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Unfair Competition?

August 06, 1986

(Re) "Project Offers Eye Care for Those Over 65" (by Ursula Vils, July 8): As an optometrist these kinds of articles are of particular interest to me, especially when the sub-head states: "Referrals Help Seniors Find Low-Cost Aid."

Wow, myself says to me . . . here's something about a group of eye doctors trying to help the poor helpless seniors, and like motherhood and apple pie there can only be goodness and kindness in the hearts of those behind a project like this . . . right? WRONG!

But when something sounds like motherhood and apple pie to the general public, how can I write a letter to expose what I think is the real reason behind such a project? Well, as someone once said, "Fools rush in . . . !"

The article concerns an effort by a group of ophthalmologists to screen large numbers of seniors with regard to the detection of some very common eye problems--cataracts, macular degeneration and glaucoma. The article glaringly makes no mention of optometrists, another group of eye doctors vitally concerned with the detection of these eye diseases and who are eminently qualified both by training and experience to detect these eye diseases.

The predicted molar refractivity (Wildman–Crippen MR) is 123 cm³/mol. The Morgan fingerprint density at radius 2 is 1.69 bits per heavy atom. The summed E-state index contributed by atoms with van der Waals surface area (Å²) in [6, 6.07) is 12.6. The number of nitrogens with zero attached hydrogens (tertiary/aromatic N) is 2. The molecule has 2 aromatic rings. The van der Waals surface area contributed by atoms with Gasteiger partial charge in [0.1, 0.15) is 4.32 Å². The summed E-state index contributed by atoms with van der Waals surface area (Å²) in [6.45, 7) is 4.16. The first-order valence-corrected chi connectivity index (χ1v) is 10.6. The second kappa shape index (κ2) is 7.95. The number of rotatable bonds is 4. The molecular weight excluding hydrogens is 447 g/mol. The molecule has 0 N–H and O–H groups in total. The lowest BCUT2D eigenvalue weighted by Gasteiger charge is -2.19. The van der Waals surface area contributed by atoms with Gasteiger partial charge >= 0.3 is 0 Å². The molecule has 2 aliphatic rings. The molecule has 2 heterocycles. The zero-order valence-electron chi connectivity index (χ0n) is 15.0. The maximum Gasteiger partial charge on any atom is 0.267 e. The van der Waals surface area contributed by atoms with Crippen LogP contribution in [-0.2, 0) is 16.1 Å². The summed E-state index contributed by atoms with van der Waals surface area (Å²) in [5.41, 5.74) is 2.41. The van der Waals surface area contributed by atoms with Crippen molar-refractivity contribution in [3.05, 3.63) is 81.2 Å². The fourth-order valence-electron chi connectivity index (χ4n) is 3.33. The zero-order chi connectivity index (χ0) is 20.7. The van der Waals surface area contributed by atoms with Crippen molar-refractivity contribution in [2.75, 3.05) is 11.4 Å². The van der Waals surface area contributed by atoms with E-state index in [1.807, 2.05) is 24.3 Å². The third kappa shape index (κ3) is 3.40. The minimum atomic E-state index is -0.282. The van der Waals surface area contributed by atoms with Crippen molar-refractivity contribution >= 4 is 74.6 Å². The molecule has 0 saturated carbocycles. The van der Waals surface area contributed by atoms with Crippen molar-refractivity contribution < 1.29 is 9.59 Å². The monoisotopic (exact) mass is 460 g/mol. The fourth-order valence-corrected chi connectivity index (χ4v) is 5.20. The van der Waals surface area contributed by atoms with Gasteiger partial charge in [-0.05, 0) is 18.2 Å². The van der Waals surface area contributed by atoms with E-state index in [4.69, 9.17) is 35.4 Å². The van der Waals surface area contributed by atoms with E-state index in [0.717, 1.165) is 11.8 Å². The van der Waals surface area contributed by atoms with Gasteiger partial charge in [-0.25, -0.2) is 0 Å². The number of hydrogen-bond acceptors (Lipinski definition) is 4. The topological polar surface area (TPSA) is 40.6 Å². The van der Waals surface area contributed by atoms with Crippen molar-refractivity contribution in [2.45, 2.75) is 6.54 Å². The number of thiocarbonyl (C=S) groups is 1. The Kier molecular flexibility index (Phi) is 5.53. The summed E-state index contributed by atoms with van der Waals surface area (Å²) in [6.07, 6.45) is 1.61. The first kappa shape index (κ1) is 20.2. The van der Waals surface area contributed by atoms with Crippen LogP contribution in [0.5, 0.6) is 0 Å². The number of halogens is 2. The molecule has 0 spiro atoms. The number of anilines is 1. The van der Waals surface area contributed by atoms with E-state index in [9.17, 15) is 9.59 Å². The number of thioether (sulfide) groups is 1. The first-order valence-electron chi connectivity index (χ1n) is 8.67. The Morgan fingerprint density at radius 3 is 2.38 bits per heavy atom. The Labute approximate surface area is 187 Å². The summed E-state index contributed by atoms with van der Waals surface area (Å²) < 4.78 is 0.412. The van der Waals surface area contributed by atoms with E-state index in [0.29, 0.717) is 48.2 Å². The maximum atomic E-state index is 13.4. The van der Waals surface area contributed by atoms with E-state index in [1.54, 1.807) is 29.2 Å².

The article makes mention of a hotline and free screening services (doesn't it just tear at your heartstrings that some group, especially a group of doctors, is going to do something free for the seniors) if . . . and here's the big if . . . if the senior has no insurance or Medicare. But tell me, folks, how many seniors do you know who don't have Medicare. . . . very few. And so it would appear to me that very few of the "free" services would not be paid for by Medicare.

The criteria to receive these services is that the person phoning the hotline be 65 or older; a U.S. citizen (sure, why not raise the flag . . . it couldn't hurt); and must not have seen an ophthalmologist in the past three years. The program "however, does not cover medications, eyeglasses. . . ." "But, as long as you're in the office Mr. or Mrs. Senior, perhaps we can sell you a pair of eyeglasses."

Why doesn't the program mention visits in the last three years to an optometrist? Why doesn't the group sponsoring this project ask the profession of optometry to also help in this seemingly laudatory effort? Is it perhaps because this group's real goal is to lure prospective patients into the offices of ophthalmologists instead of optometrists?



Costa Mesa

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